While I think the bright sunlight shows Australian landscapes at thehir best, if you’re not careful it can wash out too much colour, making your landscapes appear faded and dull. Or you can end up with lens flare where it’s not wanted, or blown out highlights.
This can be fixed with photoshop or similar, not everybody has or can use photo editing software. Besides – if you can get it right with the camera there’s less work to do in the editing room afterwards.
Here are my five top tips for taking landscape photos in the strong sunlight outback Australia :
- Keep your ISO down. Your ISO is one of the things that controls how much light gets into a photo, so the lower the setting the better. A lower ISO also helps to minimise ‘noise’ in your photo. For more on ISO see this article
- Another thing that controls light is your aperture setting. For panoramic landscapes you want everything in focus so use a setting of around F9 – F11. If you are shooting something closer and want to blur out the background reduce your setting to F6 or even lower. The lower your F stop the more blurred your background will be.
- Make sure your camera lens is shaded. A lens hood is great for keeping direct sunlight off your lens but if you don’t have one you can DIY easily by holding something over the lens to cast a shadow – a piece of paper, card or even your hand will work for this. This eliminates lens flare caused by direct sunlight. Of course, if you’re deliberately shooting into the sun that’s a different thing!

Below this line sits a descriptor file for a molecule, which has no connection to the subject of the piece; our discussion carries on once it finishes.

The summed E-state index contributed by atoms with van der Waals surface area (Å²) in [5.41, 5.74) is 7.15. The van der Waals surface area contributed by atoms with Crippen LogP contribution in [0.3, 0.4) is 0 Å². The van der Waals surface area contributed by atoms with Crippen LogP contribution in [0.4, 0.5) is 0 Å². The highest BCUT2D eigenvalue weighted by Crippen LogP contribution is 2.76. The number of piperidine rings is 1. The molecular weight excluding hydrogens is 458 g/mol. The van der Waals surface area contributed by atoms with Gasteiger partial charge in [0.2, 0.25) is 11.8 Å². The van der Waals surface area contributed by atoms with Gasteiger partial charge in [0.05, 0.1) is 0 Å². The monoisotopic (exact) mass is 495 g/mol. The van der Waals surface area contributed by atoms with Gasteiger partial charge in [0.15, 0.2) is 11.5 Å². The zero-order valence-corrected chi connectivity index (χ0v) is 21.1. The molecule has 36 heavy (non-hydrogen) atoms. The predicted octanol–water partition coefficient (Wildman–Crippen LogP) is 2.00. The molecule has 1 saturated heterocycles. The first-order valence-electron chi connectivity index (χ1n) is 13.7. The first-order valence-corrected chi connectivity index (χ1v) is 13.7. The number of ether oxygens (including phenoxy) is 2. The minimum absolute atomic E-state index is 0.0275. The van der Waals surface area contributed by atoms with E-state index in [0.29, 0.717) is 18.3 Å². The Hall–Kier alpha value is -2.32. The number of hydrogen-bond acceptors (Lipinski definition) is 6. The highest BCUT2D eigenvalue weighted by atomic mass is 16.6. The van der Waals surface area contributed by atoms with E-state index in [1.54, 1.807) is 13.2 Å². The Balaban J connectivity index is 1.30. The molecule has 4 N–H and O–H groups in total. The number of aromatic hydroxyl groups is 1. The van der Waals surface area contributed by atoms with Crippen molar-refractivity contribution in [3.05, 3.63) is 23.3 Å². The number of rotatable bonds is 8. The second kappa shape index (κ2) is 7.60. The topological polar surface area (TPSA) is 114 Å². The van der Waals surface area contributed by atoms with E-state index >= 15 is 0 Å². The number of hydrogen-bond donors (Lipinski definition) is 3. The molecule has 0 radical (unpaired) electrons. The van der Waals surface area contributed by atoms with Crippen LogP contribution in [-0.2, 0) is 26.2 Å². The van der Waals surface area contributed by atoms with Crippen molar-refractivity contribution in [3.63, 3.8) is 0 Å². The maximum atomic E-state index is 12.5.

- If you do want the sun shining behind a subject set your aperture to around F29 and shoot directly into the sunlight. Because of the strong sunlight coming directly into the lens, you may end up with your main subject in silhouette. If you want more colour and light in the foreground, turn your exposure up. The exposure setting you use will depend on the exact amount of light you want in the foreground. Experiment with different settings to get the best result for you.
- Experiment with your white balance. Most cameras will allow you to choose an automatic setting (ie sunlight, shade, cloud, etc) or a specific colour balance. During the middle of the day I like the colour the “sunlight” setting gives my photos, but early morning or late afternoon/evening I’ll use different settings to give a different look to my photos. Again – experiment to find what you like.
And remember – if you’re shooting digital you can always delete what doesn’t work. The only way to improve is to keep practicing. Taking lots of photos using different camera settings is the only you’ll know what works for you and your photos.